First mooted by the director himself back in 2011, it seems this time Steven Soderbergh is serious – the wunderkind of Sundance is really retiring. He has one last theatrical release, the medical thriller Side Effects, and then it’s off to pastures new and away from Hollywood.
Sitting down for an in-depth conversation with Vulture, Soderbergh has stated that that he wanted to retire before he was 50, and that he feels like he’s hit a wall and can no longer develop the way he wants. It’s a sentiment he’s expressed before, particularly after the gruelling making of Che, but this time he’s also expressed his distaste with the Hollywood process, and the treatment of directors in the modern filmmaking world.
“The worst development in filmmaking – particularly in the last five years – is how badly directors are treated. It’s become absolutely horrible the way the people with the money decide they can fart in the kitchen, to put it bluntly. It’s not just studios – it’s anyone who is financing a film. I guess I don’t understand the assumption that the director is presumptively wrong about what the audience wants or needs when they are the first audience, in a way. And probably got into making movies because of being in that audience.”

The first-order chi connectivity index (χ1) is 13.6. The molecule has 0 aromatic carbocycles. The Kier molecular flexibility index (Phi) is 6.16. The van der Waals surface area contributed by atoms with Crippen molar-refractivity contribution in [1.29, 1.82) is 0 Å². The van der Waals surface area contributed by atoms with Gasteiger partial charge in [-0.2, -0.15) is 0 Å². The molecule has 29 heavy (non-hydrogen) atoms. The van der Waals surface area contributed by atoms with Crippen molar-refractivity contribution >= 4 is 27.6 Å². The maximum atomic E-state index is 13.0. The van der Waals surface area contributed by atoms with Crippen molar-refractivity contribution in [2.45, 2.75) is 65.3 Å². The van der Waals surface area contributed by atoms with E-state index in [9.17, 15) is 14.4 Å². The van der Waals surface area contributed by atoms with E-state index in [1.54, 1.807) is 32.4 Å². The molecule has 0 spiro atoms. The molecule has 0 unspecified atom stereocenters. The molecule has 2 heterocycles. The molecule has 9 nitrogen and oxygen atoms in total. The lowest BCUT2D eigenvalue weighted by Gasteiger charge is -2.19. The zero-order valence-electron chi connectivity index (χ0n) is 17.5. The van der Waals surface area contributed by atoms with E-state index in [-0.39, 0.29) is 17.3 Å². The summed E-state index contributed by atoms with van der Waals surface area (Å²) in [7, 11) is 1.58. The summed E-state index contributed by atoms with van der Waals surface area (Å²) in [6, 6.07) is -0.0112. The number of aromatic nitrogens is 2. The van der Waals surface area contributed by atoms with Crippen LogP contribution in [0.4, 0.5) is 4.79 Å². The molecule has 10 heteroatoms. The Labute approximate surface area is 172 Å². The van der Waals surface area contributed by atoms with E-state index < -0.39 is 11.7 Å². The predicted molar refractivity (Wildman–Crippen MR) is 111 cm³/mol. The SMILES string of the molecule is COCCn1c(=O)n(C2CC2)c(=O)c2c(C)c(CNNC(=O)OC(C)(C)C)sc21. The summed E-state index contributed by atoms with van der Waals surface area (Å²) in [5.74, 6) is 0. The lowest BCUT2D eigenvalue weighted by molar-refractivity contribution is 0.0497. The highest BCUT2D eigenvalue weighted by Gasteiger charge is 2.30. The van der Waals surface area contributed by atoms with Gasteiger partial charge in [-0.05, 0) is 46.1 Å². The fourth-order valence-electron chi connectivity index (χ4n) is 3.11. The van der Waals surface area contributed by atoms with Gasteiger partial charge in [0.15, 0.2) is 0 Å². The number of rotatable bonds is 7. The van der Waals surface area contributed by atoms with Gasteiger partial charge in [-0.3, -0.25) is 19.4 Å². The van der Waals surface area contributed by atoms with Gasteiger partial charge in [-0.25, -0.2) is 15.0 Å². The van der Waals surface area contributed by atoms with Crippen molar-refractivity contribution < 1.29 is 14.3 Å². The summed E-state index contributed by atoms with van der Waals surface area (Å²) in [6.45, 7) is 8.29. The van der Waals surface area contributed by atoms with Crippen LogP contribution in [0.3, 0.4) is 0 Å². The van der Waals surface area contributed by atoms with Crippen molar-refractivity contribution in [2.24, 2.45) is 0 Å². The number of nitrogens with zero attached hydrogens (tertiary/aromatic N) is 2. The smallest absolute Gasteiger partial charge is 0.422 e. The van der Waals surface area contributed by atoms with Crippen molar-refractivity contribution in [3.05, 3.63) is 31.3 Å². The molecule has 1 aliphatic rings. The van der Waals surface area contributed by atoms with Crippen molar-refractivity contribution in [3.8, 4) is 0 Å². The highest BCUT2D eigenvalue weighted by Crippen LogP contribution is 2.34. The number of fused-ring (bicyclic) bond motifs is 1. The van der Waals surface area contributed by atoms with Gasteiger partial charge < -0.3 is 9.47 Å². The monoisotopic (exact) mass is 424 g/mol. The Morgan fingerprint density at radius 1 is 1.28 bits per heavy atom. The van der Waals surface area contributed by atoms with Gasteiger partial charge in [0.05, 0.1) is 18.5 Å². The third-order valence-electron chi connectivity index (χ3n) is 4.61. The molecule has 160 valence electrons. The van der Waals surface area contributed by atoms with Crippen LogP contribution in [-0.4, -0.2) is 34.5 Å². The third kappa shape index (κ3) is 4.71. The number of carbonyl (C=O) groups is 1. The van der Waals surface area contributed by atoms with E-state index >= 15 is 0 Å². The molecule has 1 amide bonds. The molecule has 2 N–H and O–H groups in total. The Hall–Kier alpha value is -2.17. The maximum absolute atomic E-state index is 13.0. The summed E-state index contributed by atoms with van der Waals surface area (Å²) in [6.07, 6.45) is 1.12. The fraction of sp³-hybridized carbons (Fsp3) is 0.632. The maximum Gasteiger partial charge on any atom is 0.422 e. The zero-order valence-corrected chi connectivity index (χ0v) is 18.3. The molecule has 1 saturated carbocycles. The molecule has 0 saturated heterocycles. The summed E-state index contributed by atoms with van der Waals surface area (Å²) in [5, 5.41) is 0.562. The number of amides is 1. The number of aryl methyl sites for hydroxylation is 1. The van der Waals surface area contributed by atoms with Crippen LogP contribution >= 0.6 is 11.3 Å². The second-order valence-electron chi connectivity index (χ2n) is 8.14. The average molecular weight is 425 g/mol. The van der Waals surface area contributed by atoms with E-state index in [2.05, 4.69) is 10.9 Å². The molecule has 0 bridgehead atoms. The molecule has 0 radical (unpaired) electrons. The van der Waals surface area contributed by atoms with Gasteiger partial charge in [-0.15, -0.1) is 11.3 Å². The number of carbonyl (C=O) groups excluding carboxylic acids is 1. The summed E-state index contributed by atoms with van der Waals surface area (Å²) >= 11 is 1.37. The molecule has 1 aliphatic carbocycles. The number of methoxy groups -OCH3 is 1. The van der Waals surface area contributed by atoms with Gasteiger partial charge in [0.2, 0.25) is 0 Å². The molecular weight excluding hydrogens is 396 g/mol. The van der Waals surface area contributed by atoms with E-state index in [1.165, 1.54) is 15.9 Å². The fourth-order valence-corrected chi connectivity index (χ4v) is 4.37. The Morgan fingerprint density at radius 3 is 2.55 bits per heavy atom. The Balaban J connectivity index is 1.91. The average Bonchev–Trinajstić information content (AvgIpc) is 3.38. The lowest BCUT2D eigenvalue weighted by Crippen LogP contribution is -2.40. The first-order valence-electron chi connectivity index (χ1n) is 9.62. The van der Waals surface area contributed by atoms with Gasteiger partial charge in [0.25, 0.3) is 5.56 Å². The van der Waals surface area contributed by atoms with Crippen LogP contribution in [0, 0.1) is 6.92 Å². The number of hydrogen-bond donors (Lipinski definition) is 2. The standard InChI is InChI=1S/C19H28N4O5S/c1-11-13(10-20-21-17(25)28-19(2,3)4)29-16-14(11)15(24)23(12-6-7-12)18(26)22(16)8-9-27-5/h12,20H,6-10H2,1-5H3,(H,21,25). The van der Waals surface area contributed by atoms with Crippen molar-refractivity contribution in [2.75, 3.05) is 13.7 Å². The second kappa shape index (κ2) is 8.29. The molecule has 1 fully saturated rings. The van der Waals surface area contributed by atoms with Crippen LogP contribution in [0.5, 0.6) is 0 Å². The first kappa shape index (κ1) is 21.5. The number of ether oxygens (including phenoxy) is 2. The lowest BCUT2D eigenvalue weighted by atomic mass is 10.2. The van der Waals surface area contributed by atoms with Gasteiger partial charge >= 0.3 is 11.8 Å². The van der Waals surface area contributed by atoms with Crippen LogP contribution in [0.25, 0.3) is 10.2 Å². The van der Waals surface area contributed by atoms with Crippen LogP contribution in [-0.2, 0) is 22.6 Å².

Make no mistake, Soderbergh’s retirement is a big deal. He burst onto the scene with 1989’s Sex, Lies & Videotape – a film which not only won him the Palme d’Or at the age of 26, but has often been cited as the film which ushered in the 90s rise of Miramax, Sundance and indie filmmaking. Pretty heady stuff for a debut picture.
Twenty-six films and 24 years later, and Soderbergh still looms large over the landscape. A chameleon-like director who flitted from genre to genre with apparent ease, it’s hard to find a more impressive hot streak than his three years between 1998-2001, where he produced Out Of Sight, The Limey, Erin Brockovich, Traffic, and Ocean’s Eleven. His later career has always been intriguing, if not always as successful – Che is ambitious but bloated, Haywire magnificent in places, while Magic Mike was an entirely unexpected artistic and commercial success.
Even his unheralded films are worthy of exploration – Solaris manages to express the philosophical themes and emotional impact of Andrei Tarkovsky’s 1972 adaptation in about half the running time, while neatly homaging the Soviet classic. As with all of Soderbergh’s films, it looks absolutely gorgeous, too – in fact, the director has often been accused of concentrating on style over substance, something Soderbergh answered by saying “That’s a reflection of my personality, probably, and I would argue that some of the things I’ve done that frustrated people upon a first viewing, ten or 15 years later you’re happy that they’re that way. I remember describing making movies as a form of seduction and that people should look at it as though they’re being approached at a bar.”